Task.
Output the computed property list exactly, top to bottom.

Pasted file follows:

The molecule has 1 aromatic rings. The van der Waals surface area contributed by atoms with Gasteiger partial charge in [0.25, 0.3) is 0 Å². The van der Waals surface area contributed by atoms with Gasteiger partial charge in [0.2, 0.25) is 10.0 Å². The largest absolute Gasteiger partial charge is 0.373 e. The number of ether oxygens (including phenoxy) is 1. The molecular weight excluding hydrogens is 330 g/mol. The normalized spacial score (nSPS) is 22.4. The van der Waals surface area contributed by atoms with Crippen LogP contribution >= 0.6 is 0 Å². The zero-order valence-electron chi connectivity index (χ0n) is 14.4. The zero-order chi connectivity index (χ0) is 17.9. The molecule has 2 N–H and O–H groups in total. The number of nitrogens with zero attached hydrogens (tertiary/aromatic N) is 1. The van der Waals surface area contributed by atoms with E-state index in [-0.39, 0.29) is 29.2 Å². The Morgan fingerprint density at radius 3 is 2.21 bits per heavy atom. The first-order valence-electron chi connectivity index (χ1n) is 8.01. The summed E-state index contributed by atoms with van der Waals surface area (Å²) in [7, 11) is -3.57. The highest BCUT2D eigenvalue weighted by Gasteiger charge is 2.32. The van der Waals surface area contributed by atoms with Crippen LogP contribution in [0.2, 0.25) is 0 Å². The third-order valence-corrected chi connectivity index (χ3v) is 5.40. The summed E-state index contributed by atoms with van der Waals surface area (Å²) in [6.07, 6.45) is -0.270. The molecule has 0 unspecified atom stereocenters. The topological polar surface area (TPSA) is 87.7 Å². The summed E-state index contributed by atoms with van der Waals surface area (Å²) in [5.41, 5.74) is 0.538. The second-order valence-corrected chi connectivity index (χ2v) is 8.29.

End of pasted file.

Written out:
The molecule has 1 aromatic rings. The van der Waals surface area contributed by atoms with Gasteiger partial charge in [0.25, 0.3) is 0 Å². The van der Waals surface area contributed by atoms with Gasteiger partial charge in [0.2, 0.25) is 10.0 Å². The largest absolute Gasteiger partial charge is 0.373 e. The number of ether oxygens (including phenoxy) is 1. The molecular weight excluding hydrogens is 330 g/mol. The normalized spacial score (nSPS) is 22.4. The van der Waals surface area contributed by atoms with Crippen LogP contribution >= 0.6 is 0 Å². The zero-order valence-electron chi connectivity index (χ0n) is 14.4. The zero-order chi connectivity index (χ0) is 17.9. The molecule has 2 N–H and O–H groups in total. The number of nitrogens with zero attached hydrogens (tertiary/aromatic N) is 1. The van der Waals surface area contributed by atoms with E-state index in [-0.39, 0.29) is 29.2 Å². The Morgan fingerprint density at radius 3 is 2.21 bits per heavy atom. The first-order valence-electron chi connectivity index (χ1n) is 8.01. The summed E-state index contributed by atoms with van der Waals surface area (Å²) in [7, 11) is -3.57. The highest BCUT2D eigenvalue weighted by Gasteiger charge is 2.32. The van der Waals surface area contributed by atoms with Crippen LogP contribution in [0.2, 0.25) is 0 Å². The third-order valence-corrected chi connectivity index (χ3v) is 5.40. The summed E-state index contributed by atoms with van der Waals surface area (Å²) in [6.07, 6.45) is -0.270. The molecule has 0 unspecified atom stereocenters. The topological polar surface area (TPSA) is 87.7 Å². The summed E-state index contributed by atoms with van der Waals surface area (Å²) in [5.41, 5.74) is 0.538. The second-order valence-corrected chi connectivity index (χ2v) is 8.29.